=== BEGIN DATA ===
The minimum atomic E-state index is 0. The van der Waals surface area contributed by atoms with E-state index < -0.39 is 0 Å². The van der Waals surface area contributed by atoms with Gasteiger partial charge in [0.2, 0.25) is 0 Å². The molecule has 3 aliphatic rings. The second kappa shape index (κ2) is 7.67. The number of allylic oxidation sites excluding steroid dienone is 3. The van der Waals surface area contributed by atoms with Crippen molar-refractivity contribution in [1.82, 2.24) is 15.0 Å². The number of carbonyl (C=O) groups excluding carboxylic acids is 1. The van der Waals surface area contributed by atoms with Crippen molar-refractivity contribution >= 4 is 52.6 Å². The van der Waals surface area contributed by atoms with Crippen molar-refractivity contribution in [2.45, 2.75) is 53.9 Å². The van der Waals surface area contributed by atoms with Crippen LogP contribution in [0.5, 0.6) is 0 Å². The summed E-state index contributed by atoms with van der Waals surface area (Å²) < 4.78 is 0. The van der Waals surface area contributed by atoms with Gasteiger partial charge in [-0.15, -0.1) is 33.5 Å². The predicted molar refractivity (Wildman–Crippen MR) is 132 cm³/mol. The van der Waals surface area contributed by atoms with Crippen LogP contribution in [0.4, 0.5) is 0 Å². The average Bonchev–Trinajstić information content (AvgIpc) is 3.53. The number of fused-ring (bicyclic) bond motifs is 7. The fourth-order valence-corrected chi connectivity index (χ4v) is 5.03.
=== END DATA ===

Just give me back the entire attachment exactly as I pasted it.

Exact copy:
The minimum atomic E-state index is 0. The van der Waals surface area contributed by atoms with E-state index < -0.39 is 0 Å². The van der Waals surface area contributed by atoms with Gasteiger partial charge in [0.2, 0.25) is 0 Å². The molecule has 3 aliphatic rings. The second kappa shape index (κ2) is 7.67. The number of allylic oxidation sites excluding steroid dienone is 3. The van der Waals surface area contributed by atoms with Crippen molar-refractivity contribution in [1.82, 2.24) is 15.0 Å². The number of carbonyl (C=O) groups excluding carboxylic acids is 1. The van der Waals surface area contributed by atoms with Crippen molar-refractivity contribution >= 4 is 52.6 Å². The van der Waals surface area contributed by atoms with Crippen molar-refractivity contribution in [2.45, 2.75) is 53.9 Å². The van der Waals surface area contributed by atoms with Crippen LogP contribution in [0.5, 0.6) is 0 Å². The summed E-state index contributed by atoms with van der Waals surface area (Å²) < 4.78 is 0. The van der Waals surface area contributed by atoms with Gasteiger partial charge in [-0.15, -0.1) is 33.5 Å². The predicted molar refractivity (Wildman–Crippen MR) is 132 cm³/mol. The van der Waals surface area contributed by atoms with Crippen LogP contribution in [0.4, 0.5) is 0 Å². The average Bonchev–Trinajstić information content (AvgIpc) is 3.53. The number of fused-ring (bicyclic) bond motifs is 7. The fourth-order valence-corrected chi connectivity index (χ4v) is 5.03.